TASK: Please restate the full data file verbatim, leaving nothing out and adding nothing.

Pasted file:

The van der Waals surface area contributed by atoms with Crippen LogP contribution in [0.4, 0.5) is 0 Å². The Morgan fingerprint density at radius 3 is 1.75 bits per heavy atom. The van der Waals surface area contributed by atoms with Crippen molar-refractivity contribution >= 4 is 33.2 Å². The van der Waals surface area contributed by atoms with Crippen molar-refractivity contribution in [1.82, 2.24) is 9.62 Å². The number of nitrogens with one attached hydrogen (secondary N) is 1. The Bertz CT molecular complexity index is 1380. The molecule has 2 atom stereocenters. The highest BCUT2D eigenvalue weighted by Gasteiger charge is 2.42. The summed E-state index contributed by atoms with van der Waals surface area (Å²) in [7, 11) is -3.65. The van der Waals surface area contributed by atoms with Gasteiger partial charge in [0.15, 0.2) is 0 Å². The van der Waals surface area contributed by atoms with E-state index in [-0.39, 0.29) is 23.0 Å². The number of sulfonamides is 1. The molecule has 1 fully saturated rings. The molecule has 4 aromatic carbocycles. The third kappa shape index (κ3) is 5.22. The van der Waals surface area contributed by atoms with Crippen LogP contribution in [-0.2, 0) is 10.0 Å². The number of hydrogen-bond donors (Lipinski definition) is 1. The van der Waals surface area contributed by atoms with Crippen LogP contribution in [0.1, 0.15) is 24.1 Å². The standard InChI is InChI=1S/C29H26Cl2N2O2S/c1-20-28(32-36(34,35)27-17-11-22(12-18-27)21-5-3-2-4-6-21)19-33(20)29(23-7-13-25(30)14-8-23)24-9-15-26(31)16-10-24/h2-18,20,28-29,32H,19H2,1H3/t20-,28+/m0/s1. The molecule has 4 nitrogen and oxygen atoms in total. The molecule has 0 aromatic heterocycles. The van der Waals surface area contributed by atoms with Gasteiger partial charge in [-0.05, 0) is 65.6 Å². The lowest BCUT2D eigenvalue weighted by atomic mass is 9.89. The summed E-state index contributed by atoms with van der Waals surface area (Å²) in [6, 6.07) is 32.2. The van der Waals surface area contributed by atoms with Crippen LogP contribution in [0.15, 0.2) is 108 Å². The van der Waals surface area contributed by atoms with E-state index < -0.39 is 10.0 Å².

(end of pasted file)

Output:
The van der Waals surface area contributed by atoms with Crippen LogP contribution in [0.4, 0.5) is 0 Å². The Morgan fingerprint density at radius 3 is 1.75 bits per heavy atom. The van der Waals surface area contributed by atoms with Crippen molar-refractivity contribution >= 4 is 33.2 Å². The van der Waals surface area contributed by atoms with Crippen molar-refractivity contribution in [1.82, 2.24) is 9.62 Å². The number of nitrogens with one attached hydrogen (secondary N) is 1. The Bertz CT molecular complexity index is 1380. The molecule has 2 atom stereocenters. The highest BCUT2D eigenvalue weighted by Gasteiger charge is 2.42. The summed E-state index contributed by atoms with van der Waals surface area (Å²) in [7, 11) is -3.65. The van der Waals surface area contributed by atoms with Gasteiger partial charge in [0.15, 0.2) is 0 Å². The van der Waals surface area contributed by atoms with E-state index in [-0.39, 0.29) is 23.0 Å². The number of sulfonamides is 1. The molecule has 1 fully saturated rings. The molecule has 4 aromatic carbocycles. The third kappa shape index (κ3) is 5.22. The van der Waals surface area contributed by atoms with Crippen LogP contribution in [-0.2, 0) is 10.0 Å². The number of hydrogen-bond donors (Lipinski definition) is 1. The van der Waals surface area contributed by atoms with Crippen LogP contribution in [0.1, 0.15) is 24.1 Å². The standard InChI is InChI=1S/C29H26Cl2N2O2S/c1-20-28(32-36(34,35)27-17-11-22(12-18-27)21-5-3-2-4-6-21)19-33(20)29(23-7-13-25(30)14-8-23)24-9-15-26(31)16-10-24/h2-18,20,28-29,32H,19H2,1H3/t20-,28+/m0/s1. The molecule has 4 nitrogen and oxygen atoms in total. The molecule has 0 aromatic heterocycles. The van der Waals surface area contributed by atoms with Gasteiger partial charge in [-0.05, 0) is 65.6 Å². The lowest BCUT2D eigenvalue weighted by atomic mass is 9.89. The summed E-state index contributed by atoms with van der Waals surface area (Å²) in [6, 6.07) is 32.2. The van der Waals surface area contributed by atoms with Crippen LogP contribution in [0.15, 0.2) is 108 Å². The van der Waals surface area contributed by atoms with E-state index < -0.39 is 10.0 Å².